Ruth Shany, a renowned Israeli painter, greeted every Shanghai friend with
"Nong hao va?" ("How are you?" in Shanghai dialect) after returning to the city
that was a haven for her family nearly 70 years ago.
Ruth Shany searches for traces of her home in the Hongkou District of
Shanghai where her family took refuge from Nazi persecution nearly 70
At the renovated building in Hongkou District where Shany used to live, the
84-year-old painter found an 87-year-old Shanghai lady who has been living there
for many years.
She held the granny's hands for a long time, tears brimming in her eyes.
"I am so grateful to the city, the only place which opened its arms to the
Jewish refugees during World War II," said Shany.
While holding her solo exhibition in Beijing's XYZ Gallery, Shany spared
three days from her China tour to travel around Shanghai.
She said that the city held a number of wonderful memories for her and used
the word "unbelievable" to describe the refuge her family found here.
Shany was born to a Jewish mother in Berlin, Germany. When the Nazis headed
by Adolph Hitler came to power in 1933, Shany's family left Germany and moved to
Prague, in former Czechoslovakia.
A year later, Hitler announced that the Jews were welcome to return to
Germany where they could live in peace. Shany's father, a soldier who served in
the German Army, took his family back. But after five years, the family could no
longer take life under the Nazis.
In February 1939, the Shany family boarded an Italian ship and landed in
Shanghai after three weeks. Starting their life in a new country was not easy.
All their properties were gone and they lived in Heim (temporary lounge) with
In 1941, after they found a small room to live in, Shany's mother became sick
with a tropical disease and died.
"Although our lives were full of hardships, we were treated in a friendly way
in the neighborhood," Shany recalled.
She supported herself as a waitress in a Japanese restaurant in the now
Nanjing Donglu street.
The owner of the restaurant was a kind soul and Shany even started learning
Chinese silk painting under Japanese art professor Taishi Nishio.
While learning Chinese, she visited galleries, went to
concerts and cinemas and began
appreciating the beauty of Shanghai.
May the Earth Bear Living Creatures, one of the eight paintings of Ruth
Shany's My Creation series.
Nanjing Lu, Babbling-well Street (now Nanjing Xilu near the Jing'an Temple
which was called the Babbling-well Temple) and other beautiful sights would
always stay in her memories, she said.
When the state of Israel was established, Shany, then 26, moved to Israel and
Shany said her family is inexplicably tied to Shanghai.
Her son Daniel Wachsmann, who would grow up to become a film-maker, was born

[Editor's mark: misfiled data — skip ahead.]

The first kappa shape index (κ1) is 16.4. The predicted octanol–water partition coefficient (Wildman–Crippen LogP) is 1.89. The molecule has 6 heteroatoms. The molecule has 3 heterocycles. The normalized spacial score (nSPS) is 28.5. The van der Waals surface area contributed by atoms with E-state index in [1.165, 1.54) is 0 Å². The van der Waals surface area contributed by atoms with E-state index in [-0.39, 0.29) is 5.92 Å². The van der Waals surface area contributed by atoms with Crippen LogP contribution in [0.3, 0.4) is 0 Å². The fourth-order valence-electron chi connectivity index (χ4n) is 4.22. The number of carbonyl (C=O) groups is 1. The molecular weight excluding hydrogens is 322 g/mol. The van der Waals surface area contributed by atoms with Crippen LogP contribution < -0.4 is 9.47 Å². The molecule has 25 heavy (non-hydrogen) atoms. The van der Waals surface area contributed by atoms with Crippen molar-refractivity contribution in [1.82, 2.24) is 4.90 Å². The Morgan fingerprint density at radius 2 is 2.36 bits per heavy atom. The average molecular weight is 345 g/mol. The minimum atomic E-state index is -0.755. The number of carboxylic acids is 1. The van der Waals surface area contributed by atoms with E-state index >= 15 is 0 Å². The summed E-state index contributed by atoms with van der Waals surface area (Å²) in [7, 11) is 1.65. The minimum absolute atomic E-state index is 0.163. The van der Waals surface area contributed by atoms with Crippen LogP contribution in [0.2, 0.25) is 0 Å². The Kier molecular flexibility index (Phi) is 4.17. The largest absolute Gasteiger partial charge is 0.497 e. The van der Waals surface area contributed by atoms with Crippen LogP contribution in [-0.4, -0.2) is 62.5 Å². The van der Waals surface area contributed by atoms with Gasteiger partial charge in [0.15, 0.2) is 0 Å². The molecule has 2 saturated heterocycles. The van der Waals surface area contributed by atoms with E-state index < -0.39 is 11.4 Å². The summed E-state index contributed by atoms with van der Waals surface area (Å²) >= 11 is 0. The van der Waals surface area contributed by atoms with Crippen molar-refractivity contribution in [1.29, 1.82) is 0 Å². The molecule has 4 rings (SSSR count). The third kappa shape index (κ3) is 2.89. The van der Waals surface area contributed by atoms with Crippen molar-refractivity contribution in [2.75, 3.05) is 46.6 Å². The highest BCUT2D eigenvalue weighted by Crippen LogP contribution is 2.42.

in the Wardwall Hospital which was on today's Changyang Lu.
"I wish I can show him the place where he was born the next time I come to
Shanghai," she said.
Incidentally, her son's film The Chosen was screened at the first Shanghai
International Film Festival in 1993.
During her three-day stay in Shanghai, Shany travelled mainly in Hongkou
District where most of the 20,000 Jewish people stayed during World War II.
When Shany tried to find the restaurant where she once
worked, she learned it had closed
down in 1943, a year before she got married.
Shany has a studio in the city of Safed, which is situated in the beautiful
Galilee area. She continues to paint using her special style-rich colors on
silk, which she learnt in China.
Her Beijing exhibition includes 56 paintings, including her favorite series
My Creation and other pieces on flowers, plants and scenery.
Several years ago, she and her husband spent two weeks on the shores of the
Dead Sea. One night, she woke up and could not fall asleep again. She sat down
at the window and looked out into the night.
There were millions of stars illuminating the dark blue, almost black, sky.
Shany was struck by the fantastic sight amid the total silence of the night.
"I do not know how long I sat there until I noticed the appearance over the
Moab mountains of a reddish stripe that gradually became larger and brighter.
Breathless, I watched the wonderful display of colors and the thought came to me
that creation must have begun this way," she said.
She took out her Bible and re-read the chapter on the creation of the world
in seven days. "Moved by an inner urge, I painted My Creation, reflecting the
wonder I had experienced."
She did not sleep for days until she had completed the eight paintings.
Her exhibition entitled Back to China with Love will continue at XYZ Gallery
in Dashanzi of northeastern Beijing until Saturday.
"I regard it as a return to where my artistic journey began and I am honored
to show my work to the Chinese people," she said.
(China Daily 03/27/2007 page20)